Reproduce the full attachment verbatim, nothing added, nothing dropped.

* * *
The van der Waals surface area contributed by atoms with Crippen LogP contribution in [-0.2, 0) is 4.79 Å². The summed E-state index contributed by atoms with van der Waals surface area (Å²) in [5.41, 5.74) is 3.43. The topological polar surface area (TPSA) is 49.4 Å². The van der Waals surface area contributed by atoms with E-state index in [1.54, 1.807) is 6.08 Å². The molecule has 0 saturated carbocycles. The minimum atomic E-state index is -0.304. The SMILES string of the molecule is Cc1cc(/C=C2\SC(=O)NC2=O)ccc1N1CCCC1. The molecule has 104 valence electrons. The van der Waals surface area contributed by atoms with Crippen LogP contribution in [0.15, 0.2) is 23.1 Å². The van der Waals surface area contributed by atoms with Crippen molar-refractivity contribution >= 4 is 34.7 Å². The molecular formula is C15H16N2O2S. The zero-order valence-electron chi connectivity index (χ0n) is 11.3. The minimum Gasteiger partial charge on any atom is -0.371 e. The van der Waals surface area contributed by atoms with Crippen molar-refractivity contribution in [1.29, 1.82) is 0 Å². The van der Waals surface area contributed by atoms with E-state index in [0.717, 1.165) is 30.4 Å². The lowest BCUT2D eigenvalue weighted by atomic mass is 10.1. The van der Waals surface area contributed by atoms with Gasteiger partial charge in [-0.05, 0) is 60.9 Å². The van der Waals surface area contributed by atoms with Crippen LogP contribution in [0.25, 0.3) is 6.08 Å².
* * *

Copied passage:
The van der Waals surface area contributed by atoms with Crippen LogP contribution in [-0.2, 0) is 4.79 Å². The summed E-state index contributed by atoms with van der Waals surface area (Å²) in [5.41, 5.74) is 3.43. The topological polar surface area (TPSA) is 49.4 Å². The van der Waals surface area contributed by atoms with E-state index in [1.54, 1.807) is 6.08 Å². The molecule has 0 saturated carbocycles. The minimum atomic E-state index is -0.304. The SMILES string of the molecule is Cc1cc(/C=C2\SC(=O)NC2=O)ccc1N1CCCC1. The molecule has 104 valence electrons. The van der Waals surface area contributed by atoms with Crippen LogP contribution in [0.15, 0.2) is 23.1 Å². The van der Waals surface area contributed by atoms with Crippen molar-refractivity contribution >= 4 is 34.7 Å². The molecular formula is C15H16N2O2S. The zero-order valence-electron chi connectivity index (χ0n) is 11.3. The minimum Gasteiger partial charge on any atom is -0.371 e. The van der Waals surface area contributed by atoms with Crippen molar-refractivity contribution in [1.29, 1.82) is 0 Å². The van der Waals surface area contributed by atoms with E-state index in [0.717, 1.165) is 30.4 Å². The lowest BCUT2D eigenvalue weighted by atomic mass is 10.1. The van der Waals surface area contributed by atoms with Gasteiger partial charge in [-0.05, 0) is 60.9 Å². The van der Waals surface area contributed by atoms with Crippen LogP contribution in [0.25, 0.3) is 6.08 Å².